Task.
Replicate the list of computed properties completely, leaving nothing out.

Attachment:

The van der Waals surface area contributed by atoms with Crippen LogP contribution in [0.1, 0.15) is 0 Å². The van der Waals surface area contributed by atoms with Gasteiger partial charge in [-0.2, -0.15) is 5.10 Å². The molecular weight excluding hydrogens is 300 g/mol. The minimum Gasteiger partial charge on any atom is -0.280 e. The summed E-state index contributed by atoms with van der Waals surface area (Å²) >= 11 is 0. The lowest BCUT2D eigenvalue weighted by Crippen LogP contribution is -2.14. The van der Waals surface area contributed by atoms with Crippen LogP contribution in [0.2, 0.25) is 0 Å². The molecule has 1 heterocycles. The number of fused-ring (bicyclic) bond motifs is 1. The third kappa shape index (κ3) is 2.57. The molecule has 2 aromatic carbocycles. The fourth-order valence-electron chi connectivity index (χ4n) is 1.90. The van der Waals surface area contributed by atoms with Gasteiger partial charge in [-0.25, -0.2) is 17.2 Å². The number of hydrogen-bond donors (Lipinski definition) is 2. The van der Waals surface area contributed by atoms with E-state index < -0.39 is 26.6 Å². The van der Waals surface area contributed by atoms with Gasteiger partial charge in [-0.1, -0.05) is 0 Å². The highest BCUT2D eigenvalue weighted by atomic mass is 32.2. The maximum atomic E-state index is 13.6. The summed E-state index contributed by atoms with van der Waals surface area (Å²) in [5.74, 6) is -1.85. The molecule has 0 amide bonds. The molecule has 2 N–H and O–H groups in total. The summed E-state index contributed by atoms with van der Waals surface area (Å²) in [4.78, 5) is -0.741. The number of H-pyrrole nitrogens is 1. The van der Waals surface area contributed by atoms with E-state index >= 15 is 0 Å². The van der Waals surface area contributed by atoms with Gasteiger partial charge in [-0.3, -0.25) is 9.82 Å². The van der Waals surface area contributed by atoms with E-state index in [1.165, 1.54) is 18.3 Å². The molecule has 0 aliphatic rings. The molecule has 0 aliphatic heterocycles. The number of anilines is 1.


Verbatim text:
The van der Waals surface area contributed by atoms with Crippen LogP contribution in [0.1, 0.15) is 0 Å². The van der Waals surface area contributed by atoms with Gasteiger partial charge in [-0.2, -0.15) is 5.10 Å². The molecular weight excluding hydrogens is 300 g/mol. The minimum Gasteiger partial charge on any atom is -0.280 e. The summed E-state index contributed by atoms with van der Waals surface area (Å²) >= 11 is 0. The lowest BCUT2D eigenvalue weighted by Crippen LogP contribution is -2.14. The van der Waals surface area contributed by atoms with Crippen LogP contribution in [0.2, 0.25) is 0 Å². The molecule has 1 heterocycles. The number of fused-ring (bicyclic) bond motifs is 1. The third kappa shape index (κ3) is 2.57. The molecule has 2 aromatic carbocycles. The fourth-order valence-electron chi connectivity index (χ4n) is 1.90. The van der Waals surface area contributed by atoms with Gasteiger partial charge in [-0.25, -0.2) is 17.2 Å². The number of hydrogen-bond donors (Lipinski definition) is 2. The van der Waals surface area contributed by atoms with E-state index < -0.39 is 26.6 Å². The van der Waals surface area contributed by atoms with Gasteiger partial charge in [-0.1, -0.05) is 0 Å². The highest BCUT2D eigenvalue weighted by atomic mass is 32.2. The maximum atomic E-state index is 13.6. The summed E-state index contributed by atoms with van der Waals surface area (Å²) in [5.74, 6) is -1.85. The molecule has 0 amide bonds. The molecule has 2 N–H and O–H groups in total. The summed E-state index contributed by atoms with van der Waals surface area (Å²) in [4.78, 5) is -0.741. The number of H-pyrrole nitrogens is 1. The van der Waals surface area contributed by atoms with E-state index >= 15 is 0 Å². The van der Waals surface area contributed by atoms with Gasteiger partial charge in [-0.3, -0.25) is 9.82 Å². The van der Waals surface area contributed by atoms with E-state index in [1.165, 1.54) is 18.3 Å². The molecule has 0 aliphatic rings. The molecule has 0 aliphatic heterocycles. The number of anilines is 1.